- In the last few years, Hollywood has learned that movies with diverse casts and creators can be see big box office returns.
- Marvel's "Shang-Chi and the Ten Rings" has the chance to become as successful as "Black Panther" was in 2018.
- Disney is already touting its confidence in the film, as well as the movie theater industry as a whole, by committing to a 45-day exclusive theatrical window for the new superhero film.
If Hollywood needed a sign that diverse content sells, it got one in 2018.
It started with the blockbuster "Black Panther," which smashed box office records and went on to win three of the six Academy Awards for which it was nominated. The superhero flick, which had a predominantly Black cast, rang up more than $1.34 billion in ticket sales at the global box office.
Six months later, Jon Chu's "Crazy Rich Asians" shattered expectations. The film tallied more than $238 million in ticket sales on a budget of $30 million, making it one of the highest-grossing romantic comedies ever.
It was a wake-up call to an industry that had largely been reluctant to stray from tried-and-true Hollywood formulas. Studios quickly discovered that more diversity means more money.
Three years later, Marvel is introducing its first Asian superhero, the legendary Shang-Chi, and the film has the chance to become the next "Black Panther" at the box office.
"It's not only the right thing to do," said Rolando Rodriguez, chairman, president and CEO of Marcus Theaters of the pushes for more inclusivity in Hollywood. "Frankly, it's important to do from a business perspective."
Rodriguez, who is also the chairman of the National Association of Theatre Owners, said that together minorities make up a large chunk of the moviegoing public.
For example, while Hispanics represent around 18% of the population, they make up about 24% of the attendance at movie theaters, he said. Add African American and Asian audiences, which represent 17% and 7% of audiences, and that's nearly 50% of business.
And films like "Black Panther," which features a predominately Black cast, don't just resonate with Black audiences. Other minorities turned out in droves to see the film, Rodriguez said. The same is expected to happen with "Shang-Chi" in September, as well as other films like "In the Heights" and "Eternals," which feature diverse casts.
When Disney released "Black Panther" in 2018, it had the highest opening weekend of any Marvel film up until that point. Domestically, the film hauled in $292 million over its first seven days in theaters, $22 million more than the team-up film "Avengers" garnered during its first week in 2012.
It was the first time Marvel featured a Black superhero as the lead. According to Comscore, 37% of the opening weekend audience was African American, more than double what that demographic usually represents for other Marvel films.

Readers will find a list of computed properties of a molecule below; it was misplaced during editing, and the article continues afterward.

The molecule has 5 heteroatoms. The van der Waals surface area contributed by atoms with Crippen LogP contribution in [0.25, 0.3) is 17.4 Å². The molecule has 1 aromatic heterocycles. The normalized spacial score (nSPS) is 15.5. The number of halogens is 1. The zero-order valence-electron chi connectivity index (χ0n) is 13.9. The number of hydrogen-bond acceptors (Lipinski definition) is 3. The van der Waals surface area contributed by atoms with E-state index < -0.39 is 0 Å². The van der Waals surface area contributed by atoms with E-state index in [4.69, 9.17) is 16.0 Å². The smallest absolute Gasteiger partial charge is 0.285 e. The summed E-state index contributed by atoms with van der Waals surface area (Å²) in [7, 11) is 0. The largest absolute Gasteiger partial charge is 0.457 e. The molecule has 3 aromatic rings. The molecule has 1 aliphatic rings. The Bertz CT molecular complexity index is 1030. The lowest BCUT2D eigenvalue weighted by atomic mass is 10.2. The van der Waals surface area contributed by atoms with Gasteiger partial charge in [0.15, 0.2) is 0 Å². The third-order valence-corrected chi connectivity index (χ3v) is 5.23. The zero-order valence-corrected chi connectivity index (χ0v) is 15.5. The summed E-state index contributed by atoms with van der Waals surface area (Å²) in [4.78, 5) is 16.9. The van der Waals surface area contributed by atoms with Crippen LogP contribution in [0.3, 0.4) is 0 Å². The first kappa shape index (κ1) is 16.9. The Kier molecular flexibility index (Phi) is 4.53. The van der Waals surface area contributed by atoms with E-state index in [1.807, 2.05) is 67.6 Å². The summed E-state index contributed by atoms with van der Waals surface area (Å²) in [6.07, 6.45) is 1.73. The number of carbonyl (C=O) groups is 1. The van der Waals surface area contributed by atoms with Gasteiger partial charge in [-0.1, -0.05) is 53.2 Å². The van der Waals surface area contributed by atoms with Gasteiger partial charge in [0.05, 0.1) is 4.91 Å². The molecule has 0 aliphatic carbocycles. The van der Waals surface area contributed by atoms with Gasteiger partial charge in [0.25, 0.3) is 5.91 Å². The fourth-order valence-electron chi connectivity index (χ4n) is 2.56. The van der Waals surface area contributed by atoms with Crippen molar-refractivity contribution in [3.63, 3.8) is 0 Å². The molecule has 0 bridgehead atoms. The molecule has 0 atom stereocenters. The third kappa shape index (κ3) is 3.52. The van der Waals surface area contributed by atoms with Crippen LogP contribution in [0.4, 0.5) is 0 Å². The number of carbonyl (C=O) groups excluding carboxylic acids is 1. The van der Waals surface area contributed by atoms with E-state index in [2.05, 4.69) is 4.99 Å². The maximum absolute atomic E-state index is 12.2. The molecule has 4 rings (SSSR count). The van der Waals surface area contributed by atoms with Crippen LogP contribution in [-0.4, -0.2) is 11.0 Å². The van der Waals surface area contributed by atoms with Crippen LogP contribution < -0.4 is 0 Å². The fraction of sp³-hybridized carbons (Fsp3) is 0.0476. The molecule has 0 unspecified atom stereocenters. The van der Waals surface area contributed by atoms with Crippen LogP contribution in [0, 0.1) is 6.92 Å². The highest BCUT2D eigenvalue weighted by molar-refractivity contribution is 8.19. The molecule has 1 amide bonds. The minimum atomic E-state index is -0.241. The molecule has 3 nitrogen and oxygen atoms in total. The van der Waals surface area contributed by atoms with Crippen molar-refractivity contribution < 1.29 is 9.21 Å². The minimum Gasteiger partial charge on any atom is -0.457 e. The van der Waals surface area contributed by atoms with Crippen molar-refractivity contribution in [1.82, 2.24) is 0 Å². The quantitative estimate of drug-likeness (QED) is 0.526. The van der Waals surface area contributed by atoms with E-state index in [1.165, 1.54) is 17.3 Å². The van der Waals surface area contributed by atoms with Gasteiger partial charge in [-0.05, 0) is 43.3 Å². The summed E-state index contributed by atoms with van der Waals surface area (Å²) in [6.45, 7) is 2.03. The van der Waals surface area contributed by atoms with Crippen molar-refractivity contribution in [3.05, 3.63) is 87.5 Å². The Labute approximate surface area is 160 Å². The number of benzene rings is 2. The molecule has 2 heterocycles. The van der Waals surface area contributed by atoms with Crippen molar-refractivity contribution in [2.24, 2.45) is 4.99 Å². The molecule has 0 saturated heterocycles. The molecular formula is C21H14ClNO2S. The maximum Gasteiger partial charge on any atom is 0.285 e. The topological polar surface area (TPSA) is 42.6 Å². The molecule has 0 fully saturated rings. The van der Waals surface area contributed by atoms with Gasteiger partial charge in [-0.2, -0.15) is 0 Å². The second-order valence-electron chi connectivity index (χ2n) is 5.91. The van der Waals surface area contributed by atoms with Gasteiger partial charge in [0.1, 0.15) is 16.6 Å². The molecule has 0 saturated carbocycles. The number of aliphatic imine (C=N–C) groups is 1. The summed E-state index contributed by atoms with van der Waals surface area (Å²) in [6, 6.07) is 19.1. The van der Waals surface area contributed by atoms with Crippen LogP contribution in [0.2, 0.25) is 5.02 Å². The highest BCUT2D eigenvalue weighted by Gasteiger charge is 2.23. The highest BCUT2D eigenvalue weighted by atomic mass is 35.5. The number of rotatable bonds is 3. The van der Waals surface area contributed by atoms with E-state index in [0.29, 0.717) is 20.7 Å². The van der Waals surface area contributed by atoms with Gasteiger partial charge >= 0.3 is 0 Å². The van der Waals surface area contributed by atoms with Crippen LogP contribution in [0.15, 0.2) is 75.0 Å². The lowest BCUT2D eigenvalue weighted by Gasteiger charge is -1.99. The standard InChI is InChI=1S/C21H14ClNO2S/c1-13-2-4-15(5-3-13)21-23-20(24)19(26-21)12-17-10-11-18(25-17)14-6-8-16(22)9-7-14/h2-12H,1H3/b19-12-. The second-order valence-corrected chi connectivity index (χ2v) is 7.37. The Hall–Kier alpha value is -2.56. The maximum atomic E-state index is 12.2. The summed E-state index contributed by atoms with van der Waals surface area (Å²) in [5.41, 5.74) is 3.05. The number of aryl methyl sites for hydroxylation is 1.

A similar result was seen from audiences that went to see "Crazy Rich Asians" in theaters.
"Black Panther" also benefited by being a critically well-received film. It garnered a 96% "Fresh" rating from Rotten Tomatoes and won three Academy Awards.
Led by the late Chadwick Boseman, "Black Panther" told a deeply emotional story of a man coming to terms with the death of his father. Not only must he take on the mantle of king, but he must face the mistakes that were made by the man he idolized and protect his family and his people. This narrative was woven into the context of a superhero film, making the feature more than just an action flick, but an emotionally resonant piece of popular culture.
"Black Panther" paved the way for Marvel to produce other inclusive stories, including the recent launch of "The Falcon and the Winter Soldier" in which Sam Wilson (Anthony Mackie) must grapple with what it means for a Black man to be Captain America.
Rodriguez noted that "Shang-Chi" will do for the Asian community what "Black Panther" did for the Black community.
"These films create inspiration and drive aspiration," he said.
Due out on Sept. 3, "Shang-Chi and the Legend of the Ten Rings" follows the titular Shang-Chi, a skilled martial artist who was trained at a young age to be an assassin by his father, but walked away to live a normal life. However, Shang-Chi can only run from his past for so long.
The film stars Simu Liu, a Canadian television star, as part of a predominantly Asian cast that includes Awkwafina, Michelle Yeoh, Ronny Chieng and Florian Munteanu.
Tony Leung has been confirmed as The Mandarin, the villainous leader of the Ten Rings terrorist organization. Fans of the Marvel Cinematic Universe will remember Ben Kingsley portrayed a fake version of this character in "Iron Man 3."